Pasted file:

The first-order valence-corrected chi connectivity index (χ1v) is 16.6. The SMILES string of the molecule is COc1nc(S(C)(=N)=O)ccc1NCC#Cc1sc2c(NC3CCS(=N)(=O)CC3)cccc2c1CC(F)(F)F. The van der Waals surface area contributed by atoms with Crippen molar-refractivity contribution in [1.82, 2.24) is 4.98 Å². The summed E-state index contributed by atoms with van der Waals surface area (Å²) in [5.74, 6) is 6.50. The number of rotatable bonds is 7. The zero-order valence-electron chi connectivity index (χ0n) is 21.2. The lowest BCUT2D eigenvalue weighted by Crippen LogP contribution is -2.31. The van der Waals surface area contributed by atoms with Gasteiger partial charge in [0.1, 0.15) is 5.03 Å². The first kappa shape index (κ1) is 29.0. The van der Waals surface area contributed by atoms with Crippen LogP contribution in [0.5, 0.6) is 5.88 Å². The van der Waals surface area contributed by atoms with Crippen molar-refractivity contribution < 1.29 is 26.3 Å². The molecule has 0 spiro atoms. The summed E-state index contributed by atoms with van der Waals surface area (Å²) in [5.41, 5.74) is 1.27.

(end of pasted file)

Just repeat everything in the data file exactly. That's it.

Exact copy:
The first-order valence-corrected chi connectivity index (χ1v) is 16.6. The SMILES string of the molecule is COc1nc(S(C)(=N)=O)ccc1NCC#Cc1sc2c(NC3CCS(=N)(=O)CC3)cccc2c1CC(F)(F)F. The van der Waals surface area contributed by atoms with Crippen molar-refractivity contribution in [1.82, 2.24) is 4.98 Å². The summed E-state index contributed by atoms with van der Waals surface area (Å²) in [5.74, 6) is 6.50. The number of rotatable bonds is 7. The zero-order valence-electron chi connectivity index (χ0n) is 21.2. The lowest BCUT2D eigenvalue weighted by Crippen LogP contribution is -2.31. The van der Waals surface area contributed by atoms with Gasteiger partial charge in [0.1, 0.15) is 5.03 Å². The first kappa shape index (κ1) is 29.0. The van der Waals surface area contributed by atoms with Crippen LogP contribution in [0.5, 0.6) is 5.88 Å². The van der Waals surface area contributed by atoms with Crippen molar-refractivity contribution < 1.29 is 26.3 Å². The molecule has 0 spiro atoms. The summed E-state index contributed by atoms with van der Waals surface area (Å²) in [5.41, 5.74) is 1.27.